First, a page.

Let’s face it – pretty much everyone loves getting a good deal. Even if you have plenty of cash to splash, there isn’t anything that beats the feeling of knowing you’ve got great value for money. Often, pushing your luck and negotiating hard is also part of the fun – which explains why even rich people can sometimes appear unnecessarily frugal. But for the rest of us earning average salaries, the ability to get good value for money can often mean that we end up with extra cash to spend on other areas of our lives. Of course, there are many necessary spends we all have to deal with, some of which are particularly huge. Your home, for example, is most likely the biggest expenditure you will ever face, so it only makes sense that you take all the steps to ensure that you get a good deal. That way, you can then use the money you saved on doing up the property, or putting it away for your child’s education. Second only to the cost of a home, there is one other necessity that many people try to get a good deal for, and this necessity is their car. Cars are integral to the way in which we operate in the modern world but as any petrolhead will know, getting value for money can be quite the challenge. If you are a novice about to buy your first car, or someone looking to secure a hot deal, diving in headfirst to a sale can only end in disaster. You will either end up with an old banger that doesn’t meet your specs, or you will pay way more than you should. Hindsight is a beautiful thing, and no one wants to get their new car home only to be told that they could have got a much better deal elsewhere! That is why it is so important to prepare yourself before getting your new car so that you can cinch the best car possible for the lowest price possible. Want to know how you can pull off such a feat? Keep reading!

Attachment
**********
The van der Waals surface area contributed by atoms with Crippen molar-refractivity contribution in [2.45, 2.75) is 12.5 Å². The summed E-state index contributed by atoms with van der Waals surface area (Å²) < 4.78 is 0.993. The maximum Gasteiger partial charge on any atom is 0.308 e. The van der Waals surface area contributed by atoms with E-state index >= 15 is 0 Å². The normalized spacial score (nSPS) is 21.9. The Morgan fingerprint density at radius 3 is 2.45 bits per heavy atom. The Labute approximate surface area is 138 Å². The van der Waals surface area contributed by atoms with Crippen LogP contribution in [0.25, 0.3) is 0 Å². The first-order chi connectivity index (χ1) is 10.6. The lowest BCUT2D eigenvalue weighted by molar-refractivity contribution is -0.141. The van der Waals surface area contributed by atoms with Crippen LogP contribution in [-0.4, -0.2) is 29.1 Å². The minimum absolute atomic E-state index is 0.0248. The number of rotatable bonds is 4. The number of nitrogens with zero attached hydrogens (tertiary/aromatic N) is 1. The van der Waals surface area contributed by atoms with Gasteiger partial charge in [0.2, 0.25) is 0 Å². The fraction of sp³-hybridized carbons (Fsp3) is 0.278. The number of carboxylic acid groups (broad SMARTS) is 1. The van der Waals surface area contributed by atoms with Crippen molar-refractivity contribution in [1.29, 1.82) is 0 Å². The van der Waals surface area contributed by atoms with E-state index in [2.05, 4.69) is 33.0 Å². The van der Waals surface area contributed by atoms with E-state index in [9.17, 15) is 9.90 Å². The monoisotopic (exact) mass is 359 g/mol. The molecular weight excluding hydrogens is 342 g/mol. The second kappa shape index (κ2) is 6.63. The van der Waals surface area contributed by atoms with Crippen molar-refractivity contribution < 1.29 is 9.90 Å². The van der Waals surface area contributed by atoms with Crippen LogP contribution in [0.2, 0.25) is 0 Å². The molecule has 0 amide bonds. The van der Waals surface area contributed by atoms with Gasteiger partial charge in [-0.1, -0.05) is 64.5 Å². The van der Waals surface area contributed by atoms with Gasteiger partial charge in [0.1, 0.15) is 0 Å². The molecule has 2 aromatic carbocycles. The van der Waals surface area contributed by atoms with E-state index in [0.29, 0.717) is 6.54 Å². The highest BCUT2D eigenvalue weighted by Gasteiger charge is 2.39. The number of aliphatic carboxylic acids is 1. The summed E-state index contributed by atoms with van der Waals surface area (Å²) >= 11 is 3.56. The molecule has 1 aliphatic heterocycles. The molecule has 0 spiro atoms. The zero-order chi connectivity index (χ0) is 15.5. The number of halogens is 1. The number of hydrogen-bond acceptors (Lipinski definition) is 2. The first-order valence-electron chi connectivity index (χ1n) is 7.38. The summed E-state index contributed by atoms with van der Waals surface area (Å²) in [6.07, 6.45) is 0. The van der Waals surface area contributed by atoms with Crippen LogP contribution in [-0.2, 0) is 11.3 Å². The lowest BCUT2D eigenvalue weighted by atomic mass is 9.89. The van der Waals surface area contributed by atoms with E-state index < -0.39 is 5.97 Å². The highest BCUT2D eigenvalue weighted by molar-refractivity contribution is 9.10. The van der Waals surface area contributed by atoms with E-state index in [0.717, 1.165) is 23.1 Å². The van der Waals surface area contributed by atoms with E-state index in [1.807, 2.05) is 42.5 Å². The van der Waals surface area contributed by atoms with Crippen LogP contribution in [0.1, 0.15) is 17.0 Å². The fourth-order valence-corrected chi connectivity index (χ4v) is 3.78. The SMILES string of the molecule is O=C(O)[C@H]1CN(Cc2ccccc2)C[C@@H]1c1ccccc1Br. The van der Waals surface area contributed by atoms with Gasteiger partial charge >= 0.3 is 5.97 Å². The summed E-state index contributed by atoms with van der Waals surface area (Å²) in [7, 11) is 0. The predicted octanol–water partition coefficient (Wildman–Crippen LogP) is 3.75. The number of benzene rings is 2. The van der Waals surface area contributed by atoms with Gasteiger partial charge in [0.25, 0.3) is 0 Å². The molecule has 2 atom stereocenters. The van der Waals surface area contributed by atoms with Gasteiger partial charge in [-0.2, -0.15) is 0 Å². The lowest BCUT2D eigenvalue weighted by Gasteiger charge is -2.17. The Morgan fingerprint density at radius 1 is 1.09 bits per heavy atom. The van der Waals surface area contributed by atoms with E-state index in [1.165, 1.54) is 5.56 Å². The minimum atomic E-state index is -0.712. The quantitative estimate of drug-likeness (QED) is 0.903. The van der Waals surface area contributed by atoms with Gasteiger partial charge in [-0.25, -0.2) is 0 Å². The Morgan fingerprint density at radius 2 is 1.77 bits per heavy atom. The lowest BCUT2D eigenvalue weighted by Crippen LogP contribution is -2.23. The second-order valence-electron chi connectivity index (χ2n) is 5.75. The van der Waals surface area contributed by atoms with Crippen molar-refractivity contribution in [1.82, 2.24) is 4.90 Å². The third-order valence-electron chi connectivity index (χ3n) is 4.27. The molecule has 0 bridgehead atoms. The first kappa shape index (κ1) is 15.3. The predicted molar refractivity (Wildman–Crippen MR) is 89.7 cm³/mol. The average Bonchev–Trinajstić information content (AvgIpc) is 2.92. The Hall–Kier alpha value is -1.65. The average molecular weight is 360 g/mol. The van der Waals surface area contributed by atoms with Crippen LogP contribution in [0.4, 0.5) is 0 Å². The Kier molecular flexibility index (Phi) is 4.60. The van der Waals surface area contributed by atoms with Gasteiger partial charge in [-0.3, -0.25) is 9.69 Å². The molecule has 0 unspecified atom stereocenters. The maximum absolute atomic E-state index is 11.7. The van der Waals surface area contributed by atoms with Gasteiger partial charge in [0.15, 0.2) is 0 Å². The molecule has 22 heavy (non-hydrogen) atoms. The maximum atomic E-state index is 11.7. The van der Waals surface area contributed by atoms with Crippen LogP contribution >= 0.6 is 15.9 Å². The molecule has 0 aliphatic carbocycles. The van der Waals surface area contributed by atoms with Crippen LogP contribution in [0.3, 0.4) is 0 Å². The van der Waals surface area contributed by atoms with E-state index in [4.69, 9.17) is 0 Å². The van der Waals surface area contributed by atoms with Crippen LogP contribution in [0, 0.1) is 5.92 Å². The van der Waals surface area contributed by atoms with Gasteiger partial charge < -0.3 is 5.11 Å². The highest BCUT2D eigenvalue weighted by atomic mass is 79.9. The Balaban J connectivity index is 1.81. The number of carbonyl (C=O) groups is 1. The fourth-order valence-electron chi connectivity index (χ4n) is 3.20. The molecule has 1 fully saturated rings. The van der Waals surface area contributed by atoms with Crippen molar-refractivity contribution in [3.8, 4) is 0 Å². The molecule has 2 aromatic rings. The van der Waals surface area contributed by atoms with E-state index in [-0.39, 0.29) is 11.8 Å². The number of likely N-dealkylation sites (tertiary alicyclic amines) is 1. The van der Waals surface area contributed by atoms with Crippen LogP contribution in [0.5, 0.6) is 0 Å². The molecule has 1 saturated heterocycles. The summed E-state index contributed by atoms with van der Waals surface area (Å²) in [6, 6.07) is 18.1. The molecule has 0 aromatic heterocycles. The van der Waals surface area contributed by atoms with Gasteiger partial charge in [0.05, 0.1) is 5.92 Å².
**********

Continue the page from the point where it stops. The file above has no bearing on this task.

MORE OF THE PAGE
Become an expert
Some people love cars and everything about them. Other people see them as little more than a means to an end – as mad as that may seem to the car lovers among us! But wherever you stand on the spectrum, you will need to make sure that you know your market like the back of your hand. There’s no point going to your local dealership with no clue at all about what the average price is for your desired vehicle. After all, if you don’t have at least a few figures in mind, how are you going to know if you’re wasting your hard-earned cash or not? Look at online specifications and the prices that your desired car is being sold at around your local area. It is also worth taking a look at other models that may be of interest to you – for example, the previous model of your chosen car, in case you have no luck with negotiating. Often, the specs won’t be all that different, so you could end up paying a few extra 1000 dollars simply for a newer vehicle. It is also worth going to a dealership that has its experts at hand, who will be willing to help you if you are unsure. Specific dealerships such as Rebel Ford not only house some of the most reliable cars on the market (reliability is something fundamental when considering value for money!) but they also frequently have special offers available. Speak to an employee about what they can recommend to you and be clear about your requirements.
Be mindful of used cars